Bioethics Blogs

Can Bioethics Panels Fix the Problems With the Availability of “Compassionate Use” Experimental Drugs?

On
May 7, 2015, The New York Times reported that Johnson & Johnson (New Brunswick,
New Jersey)
had asked
Arthur Caplan, PhD, Professor of Bioethics at New York University School of
Medicine
to create a new panel “that will make decisions about patients’ requests for
potentially lifesaving medicine, responding to an emotional debate over whether
companies should allow desperately ill people to have access to the drugs
before they are approved [by the FDA].” 

Compassionate
use
” experimental drugs have been available for some time. In the recent Ebola crisis, last year the FDA “allowed the makers of ZMapp, an
experimental treatment, to be used on a handful of patients, but the company
quickly exhausted its limited supply.” Of late, several states have enacted
Right to Try” statutes in an attempt to craft a legally-recognized right to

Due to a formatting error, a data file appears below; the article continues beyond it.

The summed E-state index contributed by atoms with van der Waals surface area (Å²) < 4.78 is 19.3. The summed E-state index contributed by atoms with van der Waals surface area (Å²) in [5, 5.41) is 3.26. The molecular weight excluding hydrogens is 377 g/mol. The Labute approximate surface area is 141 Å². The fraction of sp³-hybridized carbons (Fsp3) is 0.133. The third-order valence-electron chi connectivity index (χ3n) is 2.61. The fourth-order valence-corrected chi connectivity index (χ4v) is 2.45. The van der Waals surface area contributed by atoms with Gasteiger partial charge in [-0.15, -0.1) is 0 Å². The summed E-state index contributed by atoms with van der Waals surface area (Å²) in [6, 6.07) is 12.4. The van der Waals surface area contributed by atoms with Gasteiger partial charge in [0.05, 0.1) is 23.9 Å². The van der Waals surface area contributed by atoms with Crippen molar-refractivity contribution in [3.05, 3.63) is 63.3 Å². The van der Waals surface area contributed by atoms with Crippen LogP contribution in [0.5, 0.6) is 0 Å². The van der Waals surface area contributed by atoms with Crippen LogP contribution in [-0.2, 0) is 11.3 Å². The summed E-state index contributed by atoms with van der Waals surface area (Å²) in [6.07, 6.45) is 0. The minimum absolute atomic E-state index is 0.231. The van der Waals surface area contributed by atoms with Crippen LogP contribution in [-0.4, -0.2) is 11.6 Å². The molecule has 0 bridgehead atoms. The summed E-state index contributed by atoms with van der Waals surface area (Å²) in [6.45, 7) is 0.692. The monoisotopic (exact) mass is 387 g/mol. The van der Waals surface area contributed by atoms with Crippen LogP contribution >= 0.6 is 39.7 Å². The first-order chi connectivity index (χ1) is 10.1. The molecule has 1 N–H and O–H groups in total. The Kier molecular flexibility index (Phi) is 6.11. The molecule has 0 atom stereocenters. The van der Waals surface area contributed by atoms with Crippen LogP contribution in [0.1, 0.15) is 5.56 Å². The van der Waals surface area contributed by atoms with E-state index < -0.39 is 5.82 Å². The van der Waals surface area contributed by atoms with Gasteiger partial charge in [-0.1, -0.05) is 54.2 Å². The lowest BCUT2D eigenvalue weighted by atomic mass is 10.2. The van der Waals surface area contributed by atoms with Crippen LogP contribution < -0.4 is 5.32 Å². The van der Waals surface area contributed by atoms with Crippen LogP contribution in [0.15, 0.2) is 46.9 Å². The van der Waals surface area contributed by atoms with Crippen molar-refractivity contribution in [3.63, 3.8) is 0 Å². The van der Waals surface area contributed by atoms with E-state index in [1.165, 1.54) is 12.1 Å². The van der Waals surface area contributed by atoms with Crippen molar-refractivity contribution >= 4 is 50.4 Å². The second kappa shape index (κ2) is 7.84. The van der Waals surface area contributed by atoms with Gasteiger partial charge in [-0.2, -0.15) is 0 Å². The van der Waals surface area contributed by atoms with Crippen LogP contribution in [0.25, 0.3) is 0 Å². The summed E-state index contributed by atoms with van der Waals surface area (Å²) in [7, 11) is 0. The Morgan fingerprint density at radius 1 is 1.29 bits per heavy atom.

early access to drugs still in clinical trials.

A drug company, like Johnson &
Johnson, establishing a bioethics panel to review individual patient requests
is a new strategy. However, in looking a the other complex issues involved, a
skeptic may view this novel development as a public relations ploy to deflect
social media pressure rather than as a serious solution to the associated
problems, including:

The views, opinions and positions expressed by these authors and blogs are theirs and do not necessarily represent that of the Bioethics Research Library and Kennedy Institute of Ethics or Georgetown University.